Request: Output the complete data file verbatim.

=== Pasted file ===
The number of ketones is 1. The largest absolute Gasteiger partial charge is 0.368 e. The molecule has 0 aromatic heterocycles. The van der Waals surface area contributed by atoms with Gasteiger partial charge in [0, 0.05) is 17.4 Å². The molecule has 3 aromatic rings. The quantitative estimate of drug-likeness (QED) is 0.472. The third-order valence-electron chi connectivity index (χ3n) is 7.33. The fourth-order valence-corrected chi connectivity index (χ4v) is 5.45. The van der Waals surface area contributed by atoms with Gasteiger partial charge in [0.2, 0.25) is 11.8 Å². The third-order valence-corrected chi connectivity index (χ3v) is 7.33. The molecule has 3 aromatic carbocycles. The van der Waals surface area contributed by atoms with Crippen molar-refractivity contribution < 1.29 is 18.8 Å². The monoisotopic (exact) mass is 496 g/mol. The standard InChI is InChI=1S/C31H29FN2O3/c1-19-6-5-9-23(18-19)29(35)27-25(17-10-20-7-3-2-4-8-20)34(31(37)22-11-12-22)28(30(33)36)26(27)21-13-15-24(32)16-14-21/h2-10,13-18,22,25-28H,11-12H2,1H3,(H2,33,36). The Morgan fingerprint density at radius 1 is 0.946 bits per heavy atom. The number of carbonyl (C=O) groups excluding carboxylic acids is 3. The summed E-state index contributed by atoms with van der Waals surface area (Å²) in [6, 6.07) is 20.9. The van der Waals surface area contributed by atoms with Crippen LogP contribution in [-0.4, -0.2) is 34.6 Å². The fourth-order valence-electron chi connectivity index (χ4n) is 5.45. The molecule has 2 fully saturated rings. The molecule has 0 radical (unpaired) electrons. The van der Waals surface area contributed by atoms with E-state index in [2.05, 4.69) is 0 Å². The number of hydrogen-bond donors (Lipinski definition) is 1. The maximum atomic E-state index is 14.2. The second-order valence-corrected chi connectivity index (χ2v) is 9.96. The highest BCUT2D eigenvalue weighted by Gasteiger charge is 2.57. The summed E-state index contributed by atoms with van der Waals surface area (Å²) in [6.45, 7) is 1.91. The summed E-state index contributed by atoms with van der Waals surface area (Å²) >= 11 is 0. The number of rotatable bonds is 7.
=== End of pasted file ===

The number of ketones is 1. The largest absolute Gasteiger partial charge is 0.368 e. The molecule has 0 aromatic heterocycles. The van der Waals surface area contributed by atoms with Gasteiger partial charge in [0, 0.05) is 17.4 Å². The molecule has 3 aromatic rings. The quantitative estimate of drug-likeness (QED) is 0.472. The third-order valence-electron chi connectivity index (χ3n) is 7.33. The fourth-order valence-corrected chi connectivity index (χ4v) is 5.45. The van der Waals surface area contributed by atoms with Gasteiger partial charge in [0.2, 0.25) is 11.8 Å². The third-order valence-corrected chi connectivity index (χ3v) is 7.33. The molecule has 3 aromatic carbocycles. The van der Waals surface area contributed by atoms with Crippen molar-refractivity contribution < 1.29 is 18.8 Å². The monoisotopic (exact) mass is 496 g/mol. The standard InChI is InChI=1S/C31H29FN2O3/c1-19-6-5-9-23(18-19)29(35)27-25(17-10-20-7-3-2-4-8-20)34(31(37)22-11-12-22)28(30(33)36)26(27)21-13-15-24(32)16-14-21/h2-10,13-18,22,25-28H,11-12H2,1H3,(H2,33,36). The Morgan fingerprint density at radius 1 is 0.946 bits per heavy atom. The number of carbonyl (C=O) groups excluding carboxylic acids is 3. The summed E-state index contributed by atoms with van der Waals surface area (Å²) in [6, 6.07) is 20.9. The van der Waals surface area contributed by atoms with Crippen LogP contribution in [-0.4, -0.2) is 34.6 Å². The fourth-order valence-electron chi connectivity index (χ4n) is 5.45. The molecule has 2 fully saturated rings. The molecule has 0 radical (unpaired) electrons. The van der Waals surface area contributed by atoms with E-state index in [2.05, 4.69) is 0 Å². The number of hydrogen-bond donors (Lipinski definition) is 1. The maximum atomic E-state index is 14.2. The second-order valence-corrected chi connectivity index (χ2v) is 9.96. The highest BCUT2D eigenvalue weighted by Gasteiger charge is 2.57. The summed E-state index contributed by atoms with van der Waals surface area (Å²) in [6.45, 7) is 1.91. The summed E-state index contributed by atoms with van der Waals surface area (Å²) >= 11 is 0. The number of rotatable bonds is 7.